New Collections: Roberta Allen Papers

By Jacob Proctor
January 19, 2024
Detail of grayscale image of a woman wearing a textured, crew-neck sweater against a white background. Her hair is up in a bun, and her left hand is held up alongside her head with fingers outstretched. There are black X marks over the face of the woman who stares at the camera.

This entry is part of an ongoing series highlighting new collections. The Archives of American Art collects primary source materials—original letters, writings, preliminary sketches, scrapbooks, photographs, financial records, and the like—that have significant research value for the study of art in the United States. The following essay was originally published in the Fall 2023 issue (vol. 62, no. 2) of the Archives of American Art Journal. More information about the journal can be found at

Grayscale image of a woman wearing a textured, crew-neck sweater against a white background. Her hair is up in a bun, and her left hand is held up alongside her head with fingers outstretched. There are black X marks over the face of the woman who stares at the camera.
Roberta Allen, preparatory work for the series Pointless Acts, 1976. Gelatin silver print. Roberta Allen Papers, Archives of American Art, Smithsonian Institution.

Beginning in the late 1960s, Roberta Allen (b. 1945) developed an artistic practice that fused the perceptual concerns of minimalism and postminimalism with the philosophical and linguistic emphases of conceptual art. For much of the 1970s, she was represented by New York’s influential John Weber Gallery, where she exhibited alongside such contemporaries as Carl Andre, Hans Haacke, Sol Lewitt, Robert Mangold, Dorothea Rockburne, and Robert Ryman. In the early 1980s, Allen turned her attention to creative writing and—although she has exhibited occasionally over the years—effectively left the art world. Her papers, donated by the artist in 2022, include notes and writings, personal diaries, correspondence, sketchbooks and other preparatory materials, scrapbooks, printed ephemera, and photographic materials related to her artistic career.

In an undated (ca. 1977) statement included in the papers, Allen writes, “I use paradox to explore experience as a process of shifting relations. I present subjective views defined as sets of facts.” Around the same time, she made a number of works that combined photography, drawing, and text to, as she put it in a statement that accompanied her 1977 exhibition at Galerie Maier-Hahn in Düsseldorf, “question conventional notions of surface/space by creating an interplay between two and three dimensions.” In the series Pointless Acts (1976) and Negation (1976), for example, Allen presented photographs of herself interacting with hand-drawn lines, accompanied by textual descriptions. Through the copious preparatory materials preserved in her papers, we can reconstruct the precise process by which these works were created. Allen made photographs of herself in an automated photobooth, performing poses she had sketched and storyboarded in advance, to the rhythm of the booth’s camera. She then drew directly on the photographs, mounted them on paper, added handwritten captions, and rephotographed them. Allen exhibited the resulting images both as grids of enlarged gelatin silver prints and as unique or limited-edition artist books; the collection includes examples of both formats, as well as handmade mock-ups of the latter.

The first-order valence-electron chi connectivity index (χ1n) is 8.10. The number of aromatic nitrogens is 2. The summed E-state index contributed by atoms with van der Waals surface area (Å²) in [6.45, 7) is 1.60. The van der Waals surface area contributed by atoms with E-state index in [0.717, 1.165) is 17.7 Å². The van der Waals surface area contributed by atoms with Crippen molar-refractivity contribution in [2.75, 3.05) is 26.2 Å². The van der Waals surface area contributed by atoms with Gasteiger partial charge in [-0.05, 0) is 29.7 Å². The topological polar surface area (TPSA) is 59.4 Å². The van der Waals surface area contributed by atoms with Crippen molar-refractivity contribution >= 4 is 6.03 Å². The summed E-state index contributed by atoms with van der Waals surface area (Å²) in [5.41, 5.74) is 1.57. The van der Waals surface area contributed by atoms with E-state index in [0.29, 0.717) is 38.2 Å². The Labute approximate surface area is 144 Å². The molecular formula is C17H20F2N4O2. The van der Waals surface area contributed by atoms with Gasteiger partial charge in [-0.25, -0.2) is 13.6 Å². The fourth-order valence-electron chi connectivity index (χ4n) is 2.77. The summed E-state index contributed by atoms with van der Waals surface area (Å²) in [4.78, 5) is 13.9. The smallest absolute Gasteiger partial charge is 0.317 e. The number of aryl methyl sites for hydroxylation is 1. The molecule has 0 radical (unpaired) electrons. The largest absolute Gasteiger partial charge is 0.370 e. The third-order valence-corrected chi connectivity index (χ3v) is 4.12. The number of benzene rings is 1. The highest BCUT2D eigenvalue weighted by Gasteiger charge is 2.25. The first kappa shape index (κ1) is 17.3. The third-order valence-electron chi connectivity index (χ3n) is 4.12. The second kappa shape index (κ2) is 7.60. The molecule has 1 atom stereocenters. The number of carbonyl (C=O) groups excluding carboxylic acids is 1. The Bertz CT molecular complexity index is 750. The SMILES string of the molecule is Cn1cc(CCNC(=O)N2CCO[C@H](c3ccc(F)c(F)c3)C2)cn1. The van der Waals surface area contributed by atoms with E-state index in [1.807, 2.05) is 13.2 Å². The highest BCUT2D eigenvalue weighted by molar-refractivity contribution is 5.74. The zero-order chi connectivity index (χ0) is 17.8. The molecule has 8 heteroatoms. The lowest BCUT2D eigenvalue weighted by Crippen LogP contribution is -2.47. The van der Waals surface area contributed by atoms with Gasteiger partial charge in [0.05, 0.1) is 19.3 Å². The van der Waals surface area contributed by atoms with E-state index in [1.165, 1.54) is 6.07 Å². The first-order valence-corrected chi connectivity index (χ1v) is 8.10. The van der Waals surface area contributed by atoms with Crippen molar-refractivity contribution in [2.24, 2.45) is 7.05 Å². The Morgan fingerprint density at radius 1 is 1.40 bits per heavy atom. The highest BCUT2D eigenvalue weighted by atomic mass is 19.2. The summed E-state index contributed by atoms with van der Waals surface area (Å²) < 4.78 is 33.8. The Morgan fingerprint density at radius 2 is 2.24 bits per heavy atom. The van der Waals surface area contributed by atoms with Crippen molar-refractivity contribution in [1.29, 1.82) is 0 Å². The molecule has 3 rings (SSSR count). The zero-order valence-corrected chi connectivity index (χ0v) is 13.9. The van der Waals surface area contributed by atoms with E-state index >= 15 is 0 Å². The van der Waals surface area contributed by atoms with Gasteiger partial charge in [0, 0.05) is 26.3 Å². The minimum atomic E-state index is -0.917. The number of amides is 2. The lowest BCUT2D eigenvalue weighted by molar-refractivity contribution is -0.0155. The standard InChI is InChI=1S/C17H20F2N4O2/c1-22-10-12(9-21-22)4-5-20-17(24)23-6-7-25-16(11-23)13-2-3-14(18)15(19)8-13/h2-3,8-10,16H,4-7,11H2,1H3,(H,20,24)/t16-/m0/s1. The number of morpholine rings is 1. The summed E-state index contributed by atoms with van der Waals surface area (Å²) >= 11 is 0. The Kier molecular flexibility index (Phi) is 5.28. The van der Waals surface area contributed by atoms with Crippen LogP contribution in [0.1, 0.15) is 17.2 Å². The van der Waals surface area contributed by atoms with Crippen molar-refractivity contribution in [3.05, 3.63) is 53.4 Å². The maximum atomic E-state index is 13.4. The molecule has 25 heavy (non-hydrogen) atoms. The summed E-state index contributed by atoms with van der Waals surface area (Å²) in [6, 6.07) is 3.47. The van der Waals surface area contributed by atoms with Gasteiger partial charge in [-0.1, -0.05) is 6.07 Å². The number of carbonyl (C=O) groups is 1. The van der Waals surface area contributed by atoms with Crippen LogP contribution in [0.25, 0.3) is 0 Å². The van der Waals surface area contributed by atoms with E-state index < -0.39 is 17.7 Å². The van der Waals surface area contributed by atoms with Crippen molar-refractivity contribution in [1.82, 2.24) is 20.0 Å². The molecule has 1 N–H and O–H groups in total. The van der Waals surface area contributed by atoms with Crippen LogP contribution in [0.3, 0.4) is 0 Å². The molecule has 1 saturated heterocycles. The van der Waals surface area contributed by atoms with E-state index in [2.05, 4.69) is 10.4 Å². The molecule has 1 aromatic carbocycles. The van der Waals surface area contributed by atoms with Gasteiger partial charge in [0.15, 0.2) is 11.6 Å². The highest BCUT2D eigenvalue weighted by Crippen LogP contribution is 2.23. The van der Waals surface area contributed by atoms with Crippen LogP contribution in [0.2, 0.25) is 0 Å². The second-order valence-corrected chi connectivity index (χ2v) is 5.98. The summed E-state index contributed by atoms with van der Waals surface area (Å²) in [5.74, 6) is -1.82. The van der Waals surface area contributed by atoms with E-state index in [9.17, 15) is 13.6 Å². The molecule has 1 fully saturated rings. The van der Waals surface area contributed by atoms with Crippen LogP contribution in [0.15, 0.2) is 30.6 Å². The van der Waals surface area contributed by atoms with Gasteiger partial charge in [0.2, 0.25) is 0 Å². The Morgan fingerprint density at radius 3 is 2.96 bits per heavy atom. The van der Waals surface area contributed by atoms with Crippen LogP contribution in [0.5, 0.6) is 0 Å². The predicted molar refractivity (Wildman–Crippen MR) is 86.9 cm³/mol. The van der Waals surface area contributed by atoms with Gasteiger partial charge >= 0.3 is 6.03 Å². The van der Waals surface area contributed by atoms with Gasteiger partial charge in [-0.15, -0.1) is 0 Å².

LEFT: Small grayscale image of a woman with dark hair wearing a crew-neck sweater looking upwards as she draws a line through an X with her right hand. It is printed on a piece of paper with text that reads, “Drawing A Line Between 2 Negating Lines.” RIGHT: Grayscale image of an empty swimming pool surrounded  by a fence and shrubbery. There are painted arrows pointing in different directions and text that reads “6 ascending arrows descend / 4 descending arrows ascend.”
LEFT: Roberta Allen, preparatory work for the series Negation, 1976. Gelatin silver print and ink on paper. RIGHT: Roberta Allen, photographic documentation of Real Ascending and Descending Arrows II, 1978. Gelatin silver print. Both Roberta Allen Papers, Archives of American Art, Smithsonian Institution.

Allen subsequently extended her explorations of paradox into the field of sculpture, creating installations in which arrows and other markings applied directly to the floor and walls were accompanied by texts defining them as ascending or descending from various positions. Allen often employed the perspectival shifts offered by sloped floors and tilted planes to further complicate what she described in a contemporaneous statement included in the papers as the “interplay between physical and conceptual information.” In June 1978, for example, she created Real Ascending and Descending Arrows II, an installation using the sloped bottom of an empty swimming pool adjacent to the art center at the C. W. Post campus of Long Island University (now known as LIU Post). Allen’s papers include extensive notes, preparatory drawings, and installation photography of this and other such installations at galleries and institutions in Amsterdam, Dusseldorf, Milan, Munich, New York, and elsewhere.

In addition to a wealth of material documenting exhibitions and publications, the collection also includes sixteen personal diaries, dating from June 1970 to December 1982. These volumes record, in often intimate detail, Allen’s experiences as a woman, as an artist, and as a woman artist making her way in a male-dominated world. Taken together, the collection’s combination of the personal and the professional, the public and the private, offers researchers crucial insight into Allen’s life and work, while expanding our understanding of postminimalism and conceptual art in the 1970s.


Jacob Proctor is the Gilbert and Ann Kinney New York Collector at the Archives of American Art.

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